Chapter

Extremophile Fishes

pp 279-296

Date:

Extremophile Fishes: An Integrative Synthesis

  • Michael ToblerAffiliated withDivision of Biology, Kansas State University Email author 
  • , Rüdiger RieschAffiliated withSchool of Biological Sciences, Centre for Ecology, Evolution and Behaviour, Royal Holloway University of London
  • , Martin PlathAffiliated withSino-German Animal Research Center, College of Animal Science and Technology, Northwest A&F University

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Abstract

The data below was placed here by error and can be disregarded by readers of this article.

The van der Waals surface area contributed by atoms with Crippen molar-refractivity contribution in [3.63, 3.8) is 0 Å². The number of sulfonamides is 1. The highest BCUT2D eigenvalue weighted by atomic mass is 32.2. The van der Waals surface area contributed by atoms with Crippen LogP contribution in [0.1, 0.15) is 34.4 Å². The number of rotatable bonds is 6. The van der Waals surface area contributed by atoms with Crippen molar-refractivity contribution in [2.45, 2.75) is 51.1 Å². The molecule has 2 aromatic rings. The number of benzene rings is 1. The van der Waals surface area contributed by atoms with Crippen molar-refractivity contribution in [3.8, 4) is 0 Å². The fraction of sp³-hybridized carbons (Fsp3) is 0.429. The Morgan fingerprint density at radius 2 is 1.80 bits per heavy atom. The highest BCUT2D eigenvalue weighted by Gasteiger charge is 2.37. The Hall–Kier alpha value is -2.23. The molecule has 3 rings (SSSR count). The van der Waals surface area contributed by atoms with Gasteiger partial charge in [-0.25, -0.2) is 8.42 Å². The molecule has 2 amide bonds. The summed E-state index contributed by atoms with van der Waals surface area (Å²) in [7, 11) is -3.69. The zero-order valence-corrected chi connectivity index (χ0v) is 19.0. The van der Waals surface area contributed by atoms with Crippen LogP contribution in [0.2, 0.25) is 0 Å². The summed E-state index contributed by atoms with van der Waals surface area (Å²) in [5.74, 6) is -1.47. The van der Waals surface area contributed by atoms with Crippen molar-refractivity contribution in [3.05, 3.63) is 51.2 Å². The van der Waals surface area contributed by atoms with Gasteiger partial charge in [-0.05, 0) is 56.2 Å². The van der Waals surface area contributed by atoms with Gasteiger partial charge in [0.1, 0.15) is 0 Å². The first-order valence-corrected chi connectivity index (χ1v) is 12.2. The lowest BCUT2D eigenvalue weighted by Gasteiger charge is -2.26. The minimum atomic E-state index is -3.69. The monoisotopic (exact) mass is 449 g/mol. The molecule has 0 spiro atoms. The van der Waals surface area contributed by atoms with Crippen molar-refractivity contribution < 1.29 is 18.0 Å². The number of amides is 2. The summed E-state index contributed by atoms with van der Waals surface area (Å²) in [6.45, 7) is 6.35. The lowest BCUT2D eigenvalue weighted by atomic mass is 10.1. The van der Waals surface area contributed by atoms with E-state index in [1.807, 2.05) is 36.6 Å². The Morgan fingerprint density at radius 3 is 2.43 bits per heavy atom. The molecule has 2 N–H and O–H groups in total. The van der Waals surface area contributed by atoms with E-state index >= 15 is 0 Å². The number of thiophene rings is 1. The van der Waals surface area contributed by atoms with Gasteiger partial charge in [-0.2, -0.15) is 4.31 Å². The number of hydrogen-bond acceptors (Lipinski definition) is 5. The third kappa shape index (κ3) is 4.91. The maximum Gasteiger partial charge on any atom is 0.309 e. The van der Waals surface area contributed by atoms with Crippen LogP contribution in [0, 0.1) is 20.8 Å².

Extremophile fishes have emerged as veritable models for investigations in integrative biology. They not only provide insights into biochemical, physiological, and developmental processes that govern life, but also allow for the elucidation of life’s capacities and limitations to adapt to extreme environmental conditions. Over the past decades, researchers have made substantial progress towards understanding mechanisms underlying adaptation to extreme conditions mediated through a wide variety of physicochemical stressors. This chapter reviews some of the common themes and approaches used in the investigation of extremophiles and highlights several of the major open questions in this field: (1) Why do fish colonize extreme environments? (2) How can we gain an understanding of the mechanistic links between genomes and fitness of extremophiles in their natural environment? (3) How common is convergent evolution in extreme environments? (4) How do physicochemical stressors shape macroevolutionary processes? (5) How does acknowledging environmental and organismal complexity change our knowledge of evolution in extreme environments? Finally, (6) how can we make basic research on extremophiles applicable to solving major scientific challenges of our time and the coming decades?